[vc_row][vc_column width="2/3"][vc_column_text][mkdf_dropcaps type="normal" color="" background_color=""]O[/mkdf_dropcaps]On 15th May 2020, in a Writ Petition (WP) filed by the Hand Tools Manufacturers Association (which claims to consist of 52 firms, partnerships and private limited companies engaged in the manufacture and distribution of hand tools) challenging the MHA notification directing employers to pay full wages to their workers during the lockdown, the Supreme Court has passed an interim order directing that “No coercive action shall be taken in the meanwhile” against its members. (A similar order has been passed in another petition filed by Indian Jute Mills Association.) These orders seem to have been passed erroneously and ought to be immediately reconsidered for the reasons stated herein.
While invoking the writ jurisdiction of a court, a petitioner is required to come with clean hands and be in compliance of the law at least as per its own contention. It also requires the court to consider the equities between the parties while remaining within the bounds of the law. The court also does not go beyond the prayer made in the petition to grant any further relief. In the event that the court finds that the petitioner is not in compliance of the law even as per its own contention, it would normally forthwith dismiss the petition. At best it would grant it time to comply and only then to consider the petition on merit. Hence, it follows that these petitioners must at least assert (and then to also satisfy the court) that they are indeed in compliance of the law as they perceive it.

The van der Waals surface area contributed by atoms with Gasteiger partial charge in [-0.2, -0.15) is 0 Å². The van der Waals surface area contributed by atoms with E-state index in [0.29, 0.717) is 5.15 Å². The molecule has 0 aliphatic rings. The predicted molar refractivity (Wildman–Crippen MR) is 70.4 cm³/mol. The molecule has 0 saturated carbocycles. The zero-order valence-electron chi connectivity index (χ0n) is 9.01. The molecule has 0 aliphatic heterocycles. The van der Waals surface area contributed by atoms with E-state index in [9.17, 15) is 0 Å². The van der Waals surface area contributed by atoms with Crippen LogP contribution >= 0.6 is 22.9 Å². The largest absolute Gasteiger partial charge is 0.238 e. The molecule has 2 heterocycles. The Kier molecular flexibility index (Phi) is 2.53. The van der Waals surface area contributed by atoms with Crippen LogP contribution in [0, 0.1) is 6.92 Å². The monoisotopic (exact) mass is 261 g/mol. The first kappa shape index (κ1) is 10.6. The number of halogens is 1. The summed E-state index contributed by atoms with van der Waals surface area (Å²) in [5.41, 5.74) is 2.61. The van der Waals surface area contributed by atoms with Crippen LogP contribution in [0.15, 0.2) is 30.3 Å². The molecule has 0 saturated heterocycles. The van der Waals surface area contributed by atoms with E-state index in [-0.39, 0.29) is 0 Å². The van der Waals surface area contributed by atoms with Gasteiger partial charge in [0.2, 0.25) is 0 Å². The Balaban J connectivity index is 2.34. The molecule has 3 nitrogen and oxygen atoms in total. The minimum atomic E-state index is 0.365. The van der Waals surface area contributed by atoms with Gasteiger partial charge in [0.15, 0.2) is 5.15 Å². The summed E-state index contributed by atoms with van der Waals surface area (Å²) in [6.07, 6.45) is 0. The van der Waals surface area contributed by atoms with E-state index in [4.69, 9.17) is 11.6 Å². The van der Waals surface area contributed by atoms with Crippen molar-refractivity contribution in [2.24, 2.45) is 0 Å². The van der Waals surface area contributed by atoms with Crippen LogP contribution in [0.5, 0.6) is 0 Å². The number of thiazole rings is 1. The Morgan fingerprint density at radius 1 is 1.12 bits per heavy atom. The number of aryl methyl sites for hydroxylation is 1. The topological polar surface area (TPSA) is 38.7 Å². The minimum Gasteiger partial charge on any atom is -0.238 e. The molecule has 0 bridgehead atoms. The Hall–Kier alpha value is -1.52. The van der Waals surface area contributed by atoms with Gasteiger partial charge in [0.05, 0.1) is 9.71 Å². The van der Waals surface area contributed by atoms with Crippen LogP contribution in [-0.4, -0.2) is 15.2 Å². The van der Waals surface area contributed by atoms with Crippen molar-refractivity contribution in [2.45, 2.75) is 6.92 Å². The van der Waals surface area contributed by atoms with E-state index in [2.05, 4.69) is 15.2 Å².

It is noted from their petition (of the Hand Tools Manufacturers Association) that the petitioners have challenged only that part of the said notification which requires them to pay full wages to their workers during the lockdown. It is not their contention that they should be permitted to retrench workers or to close down in accordance with law. Hence, that contention cannot be advanced and need not be considered.
The petition contends inter alia that the Industrial Disputes Act, 1948 prescribes
“…payment of 50% wages under similar circumstances” and that “…the Industrial Disputes Act, 1947 is a complete code in so far as the right to lay-off and payment of wages is concerned”.
Yet, it is noted that they have not contended that any of them had declared lay-off or that they were actually paying lay-off compensation (“50% wages under similar circumstances”) according to their understanding of the Industrial Disputes Act. Since there is no such assertion, it must be presumed that they have not declared lay-off and that they are not paying any compensation to their workers.
It is also noted that the petitioners have impleaded only the Union of India (UOI), the Home Ministry, and the Govt. of Punjab. Let alone the affected employees, there is not even a pretence of impleading any workers union/ association/ federation to represent their interests before the Court. While it is noted that the Solicitor General (SG) was present before the Court when the said order was passed, it may also be recalled that the SG had opposed another petition by an NGO (filed through Harsh Mander) which had sought the enforcement of its very same notification. Hence, the UOI has clearly been running with the hares and hunting with the hounds and does not seem to be keen to enforce the said order. Therefore, the presence of the SG should not have sufficed and the Court should have required the petitioner to at least implead some of the reputed unions or federations of workers before it passed any such interim orders. Indeed, interventions have now been filed by the Trade Union Joint Action Committee, the Trade Union Centre of India and the Hind Mazdoor Sabha.